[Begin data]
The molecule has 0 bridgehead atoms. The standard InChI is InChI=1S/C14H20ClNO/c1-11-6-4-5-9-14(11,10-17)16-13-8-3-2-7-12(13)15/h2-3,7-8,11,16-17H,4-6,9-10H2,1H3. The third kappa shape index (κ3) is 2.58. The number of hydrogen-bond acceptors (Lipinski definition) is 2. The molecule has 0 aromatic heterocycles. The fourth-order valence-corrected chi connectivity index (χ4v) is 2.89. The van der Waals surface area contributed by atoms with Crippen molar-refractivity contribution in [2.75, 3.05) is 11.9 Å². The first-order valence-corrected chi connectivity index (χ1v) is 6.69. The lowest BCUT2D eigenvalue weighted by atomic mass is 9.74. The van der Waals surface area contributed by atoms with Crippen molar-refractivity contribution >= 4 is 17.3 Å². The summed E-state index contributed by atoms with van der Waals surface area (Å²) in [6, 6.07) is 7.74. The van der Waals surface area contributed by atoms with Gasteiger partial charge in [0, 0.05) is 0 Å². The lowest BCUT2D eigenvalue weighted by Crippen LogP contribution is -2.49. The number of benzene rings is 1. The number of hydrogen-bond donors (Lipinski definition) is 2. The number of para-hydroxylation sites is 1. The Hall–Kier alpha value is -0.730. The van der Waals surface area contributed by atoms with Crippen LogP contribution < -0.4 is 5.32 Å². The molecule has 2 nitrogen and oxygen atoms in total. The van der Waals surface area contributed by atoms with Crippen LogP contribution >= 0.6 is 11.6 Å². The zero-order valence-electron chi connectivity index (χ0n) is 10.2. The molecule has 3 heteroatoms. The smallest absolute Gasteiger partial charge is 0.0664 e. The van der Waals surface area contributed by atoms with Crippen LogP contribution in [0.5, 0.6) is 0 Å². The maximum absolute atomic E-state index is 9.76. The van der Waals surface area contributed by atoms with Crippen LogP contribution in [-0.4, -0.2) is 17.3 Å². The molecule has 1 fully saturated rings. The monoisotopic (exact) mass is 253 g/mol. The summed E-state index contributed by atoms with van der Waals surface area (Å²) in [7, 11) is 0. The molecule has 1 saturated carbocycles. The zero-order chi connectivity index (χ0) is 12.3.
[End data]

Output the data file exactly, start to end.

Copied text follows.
The molecule has 0 bridgehead atoms. The standard InChI is InChI=1S/C14H20ClNO/c1-11-6-4-5-9-14(11,10-17)16-13-8-3-2-7-12(13)15/h2-3,7-8,11,16-17H,4-6,9-10H2,1H3. The third kappa shape index (κ3) is 2.58. The number of hydrogen-bond acceptors (Lipinski definition) is 2. The molecule has 0 aromatic heterocycles. The fourth-order valence-corrected chi connectivity index (χ4v) is 2.89. The van der Waals surface area contributed by atoms with Crippen molar-refractivity contribution in [2.75, 3.05) is 11.9 Å². The first-order valence-corrected chi connectivity index (χ1v) is 6.69. The lowest BCUT2D eigenvalue weighted by atomic mass is 9.74. The van der Waals surface area contributed by atoms with Crippen molar-refractivity contribution >= 4 is 17.3 Å². The summed E-state index contributed by atoms with van der Waals surface area (Å²) in [6, 6.07) is 7.74. The van der Waals surface area contributed by atoms with Gasteiger partial charge in [0, 0.05) is 0 Å². The lowest BCUT2D eigenvalue weighted by Crippen LogP contribution is -2.49. The number of benzene rings is 1. The number of hydrogen-bond donors (Lipinski definition) is 2. The number of para-hydroxylation sites is 1. The Hall–Kier alpha value is -0.730. The van der Waals surface area contributed by atoms with Crippen LogP contribution < -0.4 is 5.32 Å². The molecule has 2 nitrogen and oxygen atoms in total. The van der Waals surface area contributed by atoms with Crippen LogP contribution >= 0.6 is 11.6 Å². The zero-order valence-electron chi connectivity index (χ0n) is 10.2. The molecule has 3 heteroatoms. The smallest absolute Gasteiger partial charge is 0.0664 e. The van der Waals surface area contributed by atoms with Crippen LogP contribution in [0.5, 0.6) is 0 Å². The maximum absolute atomic E-state index is 9.76. The van der Waals surface area contributed by atoms with Crippen LogP contribution in [-0.4, -0.2) is 17.3 Å². The molecule has 1 fully saturated rings. The monoisotopic (exact) mass is 253 g/mol. The summed E-state index contributed by atoms with van der Waals surface area (Å²) in [7, 11) is 0. The molecule has 1 saturated carbocycles. The zero-order chi connectivity index (χ0) is 12.3.